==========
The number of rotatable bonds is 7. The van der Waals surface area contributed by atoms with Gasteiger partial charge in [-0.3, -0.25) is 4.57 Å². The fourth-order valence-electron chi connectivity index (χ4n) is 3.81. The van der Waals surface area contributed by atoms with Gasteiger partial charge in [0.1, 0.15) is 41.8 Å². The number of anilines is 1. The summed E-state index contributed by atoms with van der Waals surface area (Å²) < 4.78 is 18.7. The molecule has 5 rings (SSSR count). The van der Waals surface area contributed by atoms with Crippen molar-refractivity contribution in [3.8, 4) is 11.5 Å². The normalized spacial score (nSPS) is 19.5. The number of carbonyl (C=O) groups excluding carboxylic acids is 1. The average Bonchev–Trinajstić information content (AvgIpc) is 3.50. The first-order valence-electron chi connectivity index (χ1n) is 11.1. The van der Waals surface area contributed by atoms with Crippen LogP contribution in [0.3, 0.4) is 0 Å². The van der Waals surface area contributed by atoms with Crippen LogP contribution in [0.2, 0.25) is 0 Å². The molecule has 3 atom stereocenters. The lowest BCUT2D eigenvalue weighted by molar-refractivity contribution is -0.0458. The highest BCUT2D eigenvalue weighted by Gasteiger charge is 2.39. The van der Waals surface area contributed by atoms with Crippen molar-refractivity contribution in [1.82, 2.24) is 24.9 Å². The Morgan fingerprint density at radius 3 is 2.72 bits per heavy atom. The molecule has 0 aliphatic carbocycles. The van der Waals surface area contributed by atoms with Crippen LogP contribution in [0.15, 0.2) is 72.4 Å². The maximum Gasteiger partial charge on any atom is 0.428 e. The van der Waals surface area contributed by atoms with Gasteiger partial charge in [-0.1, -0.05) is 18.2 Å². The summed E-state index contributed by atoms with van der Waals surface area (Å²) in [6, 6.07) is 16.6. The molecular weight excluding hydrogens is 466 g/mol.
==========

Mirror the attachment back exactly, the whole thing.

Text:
The number of rotatable bonds is 7. The van der Waals surface area contributed by atoms with Gasteiger partial charge in [-0.3, -0.25) is 4.57 Å². The fourth-order valence-electron chi connectivity index (χ4n) is 3.81. The van der Waals surface area contributed by atoms with Gasteiger partial charge in [0.1, 0.15) is 41.8 Å². The number of anilines is 1. The summed E-state index contributed by atoms with van der Waals surface area (Å²) < 4.78 is 18.7. The molecule has 5 rings (SSSR count). The van der Waals surface area contributed by atoms with Crippen molar-refractivity contribution in [3.8, 4) is 11.5 Å². The normalized spacial score (nSPS) is 19.5. The number of carbonyl (C=O) groups excluding carboxylic acids is 1. The average Bonchev–Trinajstić information content (AvgIpc) is 3.50. The first-order valence-electron chi connectivity index (χ1n) is 11.1. The van der Waals surface area contributed by atoms with Crippen LogP contribution in [0.3, 0.4) is 0 Å². The van der Waals surface area contributed by atoms with Crippen LogP contribution in [0.2, 0.25) is 0 Å². The molecule has 3 atom stereocenters. The lowest BCUT2D eigenvalue weighted by molar-refractivity contribution is -0.0458. The highest BCUT2D eigenvalue weighted by Gasteiger charge is 2.39. The van der Waals surface area contributed by atoms with Crippen molar-refractivity contribution in [1.82, 2.24) is 24.9 Å². The Morgan fingerprint density at radius 3 is 2.72 bits per heavy atom. The molecule has 0 aliphatic carbocycles. The van der Waals surface area contributed by atoms with Crippen LogP contribution in [0.15, 0.2) is 72.4 Å². The maximum Gasteiger partial charge on any atom is 0.428 e. The van der Waals surface area contributed by atoms with Gasteiger partial charge in [-0.1, -0.05) is 18.2 Å². The summed E-state index contributed by atoms with van der Waals surface area (Å²) in [6, 6.07) is 16.6. The molecular weight excluding hydrogens is 466 g/mol.